NEW YORK • WeWork's plan to go public, in what was to have been one of the largest stock offerings of the year, has hit a wall. Now the company will see whether sacrificing its divisive leader can save a crucial fundraising effort.
Mr Adam Neumann, who co-founded WeWork and turned it into one of the world's most valuable start-ups, stepped down as chief executive officer on Tuesday under pressure from the board. He took on a new role as non-executive chairman and gave up control over management decisions. The move is designed to salvage an initial public offering (IPO).
A litany of apparent conflicts of interest and Mr Neumann's propensity to burn through capital were the main concerns.
"In recent weeks, the scrutiny directed towards me has become a significant distraction," Mr Neumann, 40, said in a statement on Tuesday. "I have decided that it is in the best interest of the company to step down as chief executive."
Senior WeWork executives Sebastian Gunningham and Artie Minson were appointed as co-CEOs.
WeWork's parent company, We Co, still intends to go public at some point, but people briefed on the deliberations said it is unlikely to take place as soon as next month, as was planned.
The new loan amount WeWork is eyeing from banks as the timing of the company's initial public offering is currently up in the air.
The new co-CEOs said in a statement that they will be "evaluating the optimal timing for an IPO".
WeWork has been under a tight deadline to go public. It needed to do so by the end of the year in order to secure a US$6 billion (S$8.3 billion) debt financing that is contingent on a successful stock offering.
The company, which is deeply unprofitable, will need to find an alternative source of capital next year if the 2019 IPO falls through.
The co-CEOs "anticipate difficult decisions ahead" to protect the company's long-term interests and health, they wrote in an e-mail to staff reviewed by Bloomberg.
With the timing of an IPO now up in the air, the company is in talks with banks about a new US$3 billion loan, which would also be contingent on raising a substantial amount of new equity, people with knowledge of the matter said.
A likely source of that equity infusion is SoftBank Group, the company's largest shareholder, according to the Wall Street Journal, which previously reported the new loan discussions.
In a bid to reduce costs and slow the cash burn that has spooked investors, We Co is also considering job cuts and shedding or spinning off non-core businesses, such as WeGrow, an experimental New York City private school, according to people with knowledge of the matter. Eliminated positions would number in the thousands, one person said.
After Mr Neumann's decision to step down, WeWork's high-yield bonds initially fell to as low as 92.75 US cents on the dollar, their lowest level in more than four months.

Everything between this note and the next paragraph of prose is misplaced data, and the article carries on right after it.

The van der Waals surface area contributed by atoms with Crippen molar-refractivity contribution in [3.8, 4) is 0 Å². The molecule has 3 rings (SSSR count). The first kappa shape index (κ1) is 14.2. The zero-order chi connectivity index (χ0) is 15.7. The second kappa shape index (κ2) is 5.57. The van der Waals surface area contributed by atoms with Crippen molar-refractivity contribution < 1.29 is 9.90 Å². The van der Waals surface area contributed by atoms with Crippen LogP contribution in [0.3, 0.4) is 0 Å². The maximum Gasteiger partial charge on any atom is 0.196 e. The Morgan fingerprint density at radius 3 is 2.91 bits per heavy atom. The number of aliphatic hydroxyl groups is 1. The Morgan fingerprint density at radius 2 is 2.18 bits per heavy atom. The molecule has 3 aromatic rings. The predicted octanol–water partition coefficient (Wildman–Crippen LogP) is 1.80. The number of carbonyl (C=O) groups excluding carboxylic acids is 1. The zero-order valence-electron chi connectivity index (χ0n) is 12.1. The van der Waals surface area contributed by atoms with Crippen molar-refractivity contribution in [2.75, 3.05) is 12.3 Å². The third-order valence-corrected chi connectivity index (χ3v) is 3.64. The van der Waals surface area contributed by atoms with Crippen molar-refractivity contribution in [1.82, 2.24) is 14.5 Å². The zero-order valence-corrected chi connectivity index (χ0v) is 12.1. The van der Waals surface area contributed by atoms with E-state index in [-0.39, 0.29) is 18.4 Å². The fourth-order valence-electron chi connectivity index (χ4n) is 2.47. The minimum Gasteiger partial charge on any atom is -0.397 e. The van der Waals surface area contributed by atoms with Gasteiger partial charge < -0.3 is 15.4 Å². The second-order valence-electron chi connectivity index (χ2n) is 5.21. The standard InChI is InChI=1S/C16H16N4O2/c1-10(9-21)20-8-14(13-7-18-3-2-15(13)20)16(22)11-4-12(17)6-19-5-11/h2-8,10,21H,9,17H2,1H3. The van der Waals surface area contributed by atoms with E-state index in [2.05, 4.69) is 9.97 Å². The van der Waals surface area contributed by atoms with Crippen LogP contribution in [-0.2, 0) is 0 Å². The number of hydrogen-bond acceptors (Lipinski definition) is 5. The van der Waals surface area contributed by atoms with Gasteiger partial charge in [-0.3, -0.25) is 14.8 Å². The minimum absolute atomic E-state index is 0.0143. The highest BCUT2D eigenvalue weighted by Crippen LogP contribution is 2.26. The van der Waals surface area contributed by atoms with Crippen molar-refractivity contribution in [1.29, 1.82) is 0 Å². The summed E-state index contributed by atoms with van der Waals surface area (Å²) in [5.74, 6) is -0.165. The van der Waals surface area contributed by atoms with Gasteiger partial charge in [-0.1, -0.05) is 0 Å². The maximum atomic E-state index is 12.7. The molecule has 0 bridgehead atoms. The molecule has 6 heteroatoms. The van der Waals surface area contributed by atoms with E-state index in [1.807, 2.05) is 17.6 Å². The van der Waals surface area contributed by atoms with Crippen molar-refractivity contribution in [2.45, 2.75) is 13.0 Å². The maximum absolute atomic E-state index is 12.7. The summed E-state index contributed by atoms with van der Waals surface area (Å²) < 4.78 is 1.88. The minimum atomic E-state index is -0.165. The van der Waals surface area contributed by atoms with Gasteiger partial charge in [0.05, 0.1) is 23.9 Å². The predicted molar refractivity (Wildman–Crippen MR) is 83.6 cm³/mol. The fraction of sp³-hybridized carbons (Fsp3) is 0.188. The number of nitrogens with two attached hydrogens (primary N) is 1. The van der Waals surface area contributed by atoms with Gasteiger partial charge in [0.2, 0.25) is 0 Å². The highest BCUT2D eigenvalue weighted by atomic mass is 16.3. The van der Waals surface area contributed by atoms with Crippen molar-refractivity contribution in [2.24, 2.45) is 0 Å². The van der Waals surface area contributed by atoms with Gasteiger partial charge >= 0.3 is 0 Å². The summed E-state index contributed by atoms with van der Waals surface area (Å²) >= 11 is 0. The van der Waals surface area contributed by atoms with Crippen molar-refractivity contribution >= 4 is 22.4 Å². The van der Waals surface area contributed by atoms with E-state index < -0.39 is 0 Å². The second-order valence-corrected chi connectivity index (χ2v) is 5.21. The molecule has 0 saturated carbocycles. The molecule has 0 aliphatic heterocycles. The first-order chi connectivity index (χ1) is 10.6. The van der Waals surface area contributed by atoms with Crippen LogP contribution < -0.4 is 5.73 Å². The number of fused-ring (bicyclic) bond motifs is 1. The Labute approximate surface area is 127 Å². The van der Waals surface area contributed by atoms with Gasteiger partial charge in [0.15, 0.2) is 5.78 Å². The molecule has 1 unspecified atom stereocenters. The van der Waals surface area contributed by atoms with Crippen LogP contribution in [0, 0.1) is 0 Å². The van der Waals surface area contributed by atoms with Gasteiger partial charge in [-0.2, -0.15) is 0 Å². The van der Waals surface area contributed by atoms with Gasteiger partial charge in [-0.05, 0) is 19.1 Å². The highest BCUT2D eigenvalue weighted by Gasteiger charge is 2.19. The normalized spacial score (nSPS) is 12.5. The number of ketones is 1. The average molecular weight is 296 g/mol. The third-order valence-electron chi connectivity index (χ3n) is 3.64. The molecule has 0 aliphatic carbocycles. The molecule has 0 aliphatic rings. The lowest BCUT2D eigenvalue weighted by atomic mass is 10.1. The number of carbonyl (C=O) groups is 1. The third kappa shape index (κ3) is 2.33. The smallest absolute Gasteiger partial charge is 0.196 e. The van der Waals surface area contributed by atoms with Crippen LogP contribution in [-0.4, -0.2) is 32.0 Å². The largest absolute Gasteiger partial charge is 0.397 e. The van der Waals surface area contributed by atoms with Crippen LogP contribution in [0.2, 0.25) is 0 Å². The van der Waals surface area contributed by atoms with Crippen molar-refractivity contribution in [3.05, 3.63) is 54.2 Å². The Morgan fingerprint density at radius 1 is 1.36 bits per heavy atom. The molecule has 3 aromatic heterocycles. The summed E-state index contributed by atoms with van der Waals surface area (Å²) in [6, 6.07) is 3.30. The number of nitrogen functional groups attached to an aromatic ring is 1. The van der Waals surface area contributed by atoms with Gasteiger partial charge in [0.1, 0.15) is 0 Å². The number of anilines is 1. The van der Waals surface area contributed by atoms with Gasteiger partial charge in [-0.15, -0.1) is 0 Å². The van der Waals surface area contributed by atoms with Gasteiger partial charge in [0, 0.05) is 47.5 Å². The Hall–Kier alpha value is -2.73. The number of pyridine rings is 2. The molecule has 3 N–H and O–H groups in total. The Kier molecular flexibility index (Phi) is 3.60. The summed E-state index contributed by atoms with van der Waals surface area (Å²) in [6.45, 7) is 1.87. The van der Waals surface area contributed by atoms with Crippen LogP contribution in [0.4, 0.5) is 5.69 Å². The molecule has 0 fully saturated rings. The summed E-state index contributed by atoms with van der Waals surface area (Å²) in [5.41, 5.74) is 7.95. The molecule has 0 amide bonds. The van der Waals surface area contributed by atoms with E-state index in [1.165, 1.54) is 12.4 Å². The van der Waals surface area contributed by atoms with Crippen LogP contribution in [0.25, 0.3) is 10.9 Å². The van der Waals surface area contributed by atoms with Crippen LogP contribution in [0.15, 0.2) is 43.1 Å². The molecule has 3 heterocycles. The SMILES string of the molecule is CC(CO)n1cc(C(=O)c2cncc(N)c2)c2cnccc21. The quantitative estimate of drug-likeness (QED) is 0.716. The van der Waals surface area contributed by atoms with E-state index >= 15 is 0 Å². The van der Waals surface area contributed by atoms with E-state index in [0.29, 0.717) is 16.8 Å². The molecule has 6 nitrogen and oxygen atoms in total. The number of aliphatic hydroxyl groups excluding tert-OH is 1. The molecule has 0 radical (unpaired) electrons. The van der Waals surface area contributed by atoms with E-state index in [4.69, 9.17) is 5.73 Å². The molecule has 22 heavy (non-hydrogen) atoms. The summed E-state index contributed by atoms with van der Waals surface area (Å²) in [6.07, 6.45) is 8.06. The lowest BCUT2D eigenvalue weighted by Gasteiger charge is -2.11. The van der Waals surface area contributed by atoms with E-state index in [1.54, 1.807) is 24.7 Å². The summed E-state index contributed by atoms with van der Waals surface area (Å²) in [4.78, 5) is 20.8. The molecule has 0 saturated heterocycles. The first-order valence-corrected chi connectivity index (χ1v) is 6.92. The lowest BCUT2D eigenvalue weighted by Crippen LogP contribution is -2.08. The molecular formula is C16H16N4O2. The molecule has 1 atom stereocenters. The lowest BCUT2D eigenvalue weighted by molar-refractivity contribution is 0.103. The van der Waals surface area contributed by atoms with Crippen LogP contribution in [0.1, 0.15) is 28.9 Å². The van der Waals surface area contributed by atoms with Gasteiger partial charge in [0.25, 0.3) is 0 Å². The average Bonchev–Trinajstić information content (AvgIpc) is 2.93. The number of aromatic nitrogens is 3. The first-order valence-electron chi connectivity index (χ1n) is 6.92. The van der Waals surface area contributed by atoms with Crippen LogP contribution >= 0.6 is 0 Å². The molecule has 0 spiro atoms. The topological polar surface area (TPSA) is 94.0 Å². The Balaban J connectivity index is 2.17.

Triton Research CEO Rett Wallace said WeWork's problems run much deeper than Mr Neumann.
"WeWork suffered from three things that, when put together, are not good news for a company. The first was significant losses. The second was opacity - they made it very difficult to analyse the company. And then third was arrogance," Mr Wallace said. "The only thing that changed today is possibly the third bucket."
Although 2019 will be the busiest year of the decade for IPOs, the party has been spoiled by several underperformers. Two of the largest offerings, Uber Technologies and Lyft, are trading below their initial prices.
Over the last nine years, WeWork raised more than US$12 billion and set up co-working spaces around the world, where people rent desks and conference rooms.
Mr Neumann and co-founder Miguel McKelvey have long promoted a higher mission for the company than just being a commercial real estate landlord. They banned meat from company functions and have opened dorm-style apartment buildings.
"There will be changes ahead, and our leadership team will communicate transparently about them, just as we did today," Mr McKelvey wrote in a message to the staff late on Tuesday. "What I want you to know, most of all, is that even as some things change, the core of who we are never will - our culture of authenticity, inspiration, learning and growth remains stronger than ever."
Mr Neumann's We-powered rocket ship hit turbulence early this year. SoftBank called off a plan to buy a controlling stake in the business for US$16 billion. The Japanese conglomerate put in US$2 billion instead, and Mr Neumann embarked on a flight to the stock market for additional capital.
WeWork published its IPO prospectus last month, and investors were aghast. The company had never turned a profit and failed to make a convincing case it could do so.
As part of Mr Neumann's exit as CEO, he has agreed to further reduce his sway in board decisions, and his wife Rebekah will relinquish her role in the business, said the people briefed on the plans.
The new question for WeWork is whether it can reach new heights without the man whose singular vision drove the business until today.
"That's the Catch-22 here. There needed to be some change, but it is a material risk," said managing partner Gene Munster at Loup Ventures. "The company's performance is embodied in the leader."